By Devraj Singh Kalsi
Many of us derive a high after a bout of successful bargaining without realising that the moment of euphoric win soon peters out, only to be replaced by an embarrassing defeat as we get snubbed without a dash of realisation that the same old game checkmates us at some point.
Years ago, a bosom friend of mine found Rs 30 to be a whopping fee for a camel ride in Chandigarh. He did not add up the extra cost of transporting the animal from Rajasthan and denied the owner the legitimacy to charge at will, arguing that the owner would also be selling camel milk to recover its maintenance cost from Punjabis who would relish the refreshing change from the usual buffalo milk, without calculating the quantity of milk a single camel would deliver every day. He did not admit that the opportunity to experience what he would only get to ride in Rajasthan was made available in the local zone and, for that, he should be thankful to the entrepreneurial owner who preferred to bring a novelty item instead of a typical pony from the nearby hill state of Himachal Pradesh.
All he did was sit with the obedient camel tied to a pole, waiting for customers to approach him for a single round of a circular ride of the cemented garden track. My friend looked horrified when he had to shell out the fee before riding the camel, much like a pre-paid cab ride. As was his wont, he bargained hard and brought it down to Rs 20 before mounting the camel that observed the entire exchange in the sitting position, masticating something like chewing gum as the owner did and winking at him. After my friend had made himself comfortable, the owner whispered something, and the camel stood up without a fuss. My bosom friend looked confident and showed me a thumbs-up sign as if he was inside a fighter jet, ready to take the first solo flight.
That the owner was up to some mischief became evident as the pick-up speed looked unusual. He pulled the strings and made the camel run faster along with him so that he could save some time to recover the loss in the ride fare. My friend’s growing discomfort was visible as the camel galloped faster than a horse. He closed his eyes and clutched whatever appeared in sight to prevent a fall. He was no trained horse rider either, and I ran behind the camel carrying my dear friend, like a morning jogger offering moral support, to grab him if toppled, requesting the owner to slow down and stop before something tragic happened. But he did not stop before the round was complete.
When the camel reached a standstill position, the owner was breathless, and the animal waited for further instructions. My friend had started hurling slang words again to order the camel to sit down and enable him to dismount. Finally, after a while, the owner signalled in his preferred language set, and the obedient camel went down on his legs. My rattled friend came down with a hand on his back, almost ready to pounce on the camel owner for endangering his life, threatening him to report the matter and seek cancellation of his licence to operate the camel with tingling bells around the neck in the beautiful city of Chandigarh. I told him it was the direct fall-out of the bargaining process he did to invite this trouble. The camel owner asked him to disappear when another person approached him for a ride and paid the total amount. He went around the park in a slow, languid manner. This pleasant sight further angered my friend. He agreed that the owner took nasty revenge in this manner and threatened to get the camel seized by using his contacts. He tried mobilising the small crowd against him, called him a rough driver who would have been lynched, beaten up black and blue. But nothing happened as the people looked mighty impressed with the novelty and instead blamed him for bargaining with a poor man to be as offensive as cheating and exploitation.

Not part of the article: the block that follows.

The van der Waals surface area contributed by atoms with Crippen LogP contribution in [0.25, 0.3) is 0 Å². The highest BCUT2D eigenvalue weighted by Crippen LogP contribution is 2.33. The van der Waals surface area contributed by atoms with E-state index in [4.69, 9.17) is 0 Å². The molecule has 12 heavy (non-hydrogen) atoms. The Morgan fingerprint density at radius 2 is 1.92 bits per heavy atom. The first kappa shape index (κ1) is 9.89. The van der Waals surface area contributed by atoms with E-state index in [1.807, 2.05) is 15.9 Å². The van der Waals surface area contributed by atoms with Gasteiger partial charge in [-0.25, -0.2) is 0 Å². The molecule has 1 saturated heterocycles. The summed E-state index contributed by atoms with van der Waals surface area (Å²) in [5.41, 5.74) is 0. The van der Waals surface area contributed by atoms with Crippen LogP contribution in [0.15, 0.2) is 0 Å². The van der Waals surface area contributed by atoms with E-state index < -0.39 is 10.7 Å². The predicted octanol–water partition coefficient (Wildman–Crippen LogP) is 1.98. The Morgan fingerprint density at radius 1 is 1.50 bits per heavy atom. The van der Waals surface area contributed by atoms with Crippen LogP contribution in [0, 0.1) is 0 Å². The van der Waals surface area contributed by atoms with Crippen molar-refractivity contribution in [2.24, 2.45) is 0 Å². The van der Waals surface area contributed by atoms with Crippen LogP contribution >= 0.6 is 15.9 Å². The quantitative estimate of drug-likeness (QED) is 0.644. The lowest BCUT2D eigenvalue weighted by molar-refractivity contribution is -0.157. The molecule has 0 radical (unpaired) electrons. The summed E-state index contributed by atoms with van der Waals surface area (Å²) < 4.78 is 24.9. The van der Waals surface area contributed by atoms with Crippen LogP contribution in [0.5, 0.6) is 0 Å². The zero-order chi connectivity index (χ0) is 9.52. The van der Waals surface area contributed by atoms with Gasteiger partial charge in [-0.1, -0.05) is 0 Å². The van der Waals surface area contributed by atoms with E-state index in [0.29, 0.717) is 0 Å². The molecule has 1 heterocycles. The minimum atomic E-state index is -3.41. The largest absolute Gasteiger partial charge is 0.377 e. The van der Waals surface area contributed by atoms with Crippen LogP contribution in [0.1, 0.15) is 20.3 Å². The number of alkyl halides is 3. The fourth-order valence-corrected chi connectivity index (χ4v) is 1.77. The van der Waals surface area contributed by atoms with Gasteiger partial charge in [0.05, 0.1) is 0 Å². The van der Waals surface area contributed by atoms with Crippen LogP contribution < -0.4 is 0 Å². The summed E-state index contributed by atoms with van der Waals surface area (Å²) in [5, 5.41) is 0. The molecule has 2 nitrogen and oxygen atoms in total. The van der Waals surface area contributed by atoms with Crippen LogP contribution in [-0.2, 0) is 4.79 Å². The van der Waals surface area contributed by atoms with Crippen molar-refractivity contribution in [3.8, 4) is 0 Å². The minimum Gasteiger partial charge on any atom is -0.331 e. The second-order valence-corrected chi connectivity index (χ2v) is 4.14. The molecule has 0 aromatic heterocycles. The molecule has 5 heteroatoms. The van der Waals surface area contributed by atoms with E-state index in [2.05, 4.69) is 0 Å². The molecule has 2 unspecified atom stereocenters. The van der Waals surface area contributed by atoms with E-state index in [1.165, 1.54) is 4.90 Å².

He narrated those terrifying minutes in greater detail as he felt it was a close shave with death. He saw the gates of heaven open up for him as he closed his eyes to envision a Saviour. The chances of a heart attack were the highest during this brief phase. What he expected to be a leisurely ride had turned out to be nightmarish, and he blamed me for not lending him vocal support. He had conveniently brushed aside the bargaining gaffe and concentrated on the life-threatening outcome. He asked the camel owner to pay for an ointment to heal his painful back, but he took small steps and slipped out to serve another customer who was ready to mount despite the dire warnings of my argumentative friend in accented Hindi.
As it is clear, my bosom friend was taken for a bumpy ride no less thrilling than a giant wheel ride as he drove a hard bargain. The camel owner also applied his tricks to outsmart him, proving again that the best bargaining deal often invites trouble for the one who hails himself as the big winner but ultimately ends up as a big loser.
Devraj Singh Kalsi works as a senior copywriter in Kolkata. His short stories and essays have been published in Deccan Herald, Tehelka, Kitaab, Earthen Lamp Journal, Assam Tribune, and The Statesman. Pal Motors is his first novel.
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